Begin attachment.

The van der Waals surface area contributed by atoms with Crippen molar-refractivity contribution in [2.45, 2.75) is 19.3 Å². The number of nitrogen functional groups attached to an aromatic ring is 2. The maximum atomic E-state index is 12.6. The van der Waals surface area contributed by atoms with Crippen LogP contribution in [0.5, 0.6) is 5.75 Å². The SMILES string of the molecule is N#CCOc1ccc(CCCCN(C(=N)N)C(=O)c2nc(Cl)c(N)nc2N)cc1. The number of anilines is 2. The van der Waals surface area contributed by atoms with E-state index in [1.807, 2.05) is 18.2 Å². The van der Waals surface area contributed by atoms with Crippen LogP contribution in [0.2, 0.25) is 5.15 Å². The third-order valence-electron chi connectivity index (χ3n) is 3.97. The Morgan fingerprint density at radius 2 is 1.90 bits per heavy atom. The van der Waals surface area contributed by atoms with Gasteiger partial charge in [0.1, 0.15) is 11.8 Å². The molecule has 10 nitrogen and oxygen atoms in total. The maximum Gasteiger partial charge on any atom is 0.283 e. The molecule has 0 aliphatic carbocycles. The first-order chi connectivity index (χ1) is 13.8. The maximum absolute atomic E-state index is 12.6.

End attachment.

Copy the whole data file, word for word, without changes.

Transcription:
The van der Waals surface area contributed by atoms with Crippen molar-refractivity contribution in [2.45, 2.75) is 19.3 Å². The number of nitrogen functional groups attached to an aromatic ring is 2. The maximum atomic E-state index is 12.6. The van der Waals surface area contributed by atoms with Crippen LogP contribution in [0.5, 0.6) is 5.75 Å². The SMILES string of the molecule is N#CCOc1ccc(CCCCN(C(=N)N)C(=O)c2nc(Cl)c(N)nc2N)cc1. The number of anilines is 2. The van der Waals surface area contributed by atoms with E-state index in [1.807, 2.05) is 18.2 Å². The van der Waals surface area contributed by atoms with Crippen LogP contribution in [0.2, 0.25) is 5.15 Å². The third-order valence-electron chi connectivity index (χ3n) is 3.97. The Morgan fingerprint density at radius 2 is 1.90 bits per heavy atom. The van der Waals surface area contributed by atoms with Gasteiger partial charge in [0.1, 0.15) is 11.8 Å². The molecule has 10 nitrogen and oxygen atoms in total. The maximum Gasteiger partial charge on any atom is 0.283 e. The molecule has 0 aliphatic carbocycles. The first-order chi connectivity index (χ1) is 13.8. The maximum absolute atomic E-state index is 12.6.